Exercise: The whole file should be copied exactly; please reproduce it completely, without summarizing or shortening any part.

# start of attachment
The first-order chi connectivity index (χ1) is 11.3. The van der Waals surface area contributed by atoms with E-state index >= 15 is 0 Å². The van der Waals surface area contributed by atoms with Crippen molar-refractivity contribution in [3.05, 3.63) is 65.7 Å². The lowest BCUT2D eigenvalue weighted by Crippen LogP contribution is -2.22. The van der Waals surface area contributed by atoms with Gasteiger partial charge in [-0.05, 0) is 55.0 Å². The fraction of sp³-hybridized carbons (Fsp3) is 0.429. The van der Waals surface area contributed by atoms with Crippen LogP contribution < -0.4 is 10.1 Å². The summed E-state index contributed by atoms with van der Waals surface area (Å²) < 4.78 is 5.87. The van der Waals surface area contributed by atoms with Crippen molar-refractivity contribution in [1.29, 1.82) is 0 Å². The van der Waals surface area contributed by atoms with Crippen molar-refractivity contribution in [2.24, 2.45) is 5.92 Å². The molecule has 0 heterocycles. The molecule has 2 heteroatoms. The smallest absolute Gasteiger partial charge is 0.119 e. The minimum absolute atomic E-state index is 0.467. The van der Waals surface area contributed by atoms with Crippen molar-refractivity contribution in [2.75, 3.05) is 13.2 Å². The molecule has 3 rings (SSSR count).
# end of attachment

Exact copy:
The first-order chi connectivity index (χ1) is 11.3. The van der Waals surface area contributed by atoms with E-state index >= 15 is 0 Å². The van der Waals surface area contributed by atoms with Crippen molar-refractivity contribution in [3.05, 3.63) is 65.7 Å². The lowest BCUT2D eigenvalue weighted by Crippen LogP contribution is -2.22. The van der Waals surface area contributed by atoms with Gasteiger partial charge in [-0.05, 0) is 55.0 Å². The fraction of sp³-hybridized carbons (Fsp3) is 0.429. The van der Waals surface area contributed by atoms with Crippen LogP contribution < -0.4 is 10.1 Å². The summed E-state index contributed by atoms with van der Waals surface area (Å²) < 4.78 is 5.87. The van der Waals surface area contributed by atoms with Crippen molar-refractivity contribution in [1.29, 1.82) is 0 Å². The van der Waals surface area contributed by atoms with Crippen molar-refractivity contribution in [2.24, 2.45) is 5.92 Å². The molecule has 0 heterocycles. The molecule has 2 heteroatoms. The smallest absolute Gasteiger partial charge is 0.119 e. The minimum absolute atomic E-state index is 0.467. The van der Waals surface area contributed by atoms with Crippen molar-refractivity contribution in [2.75, 3.05) is 13.2 Å². The molecule has 3 rings (SSSR count).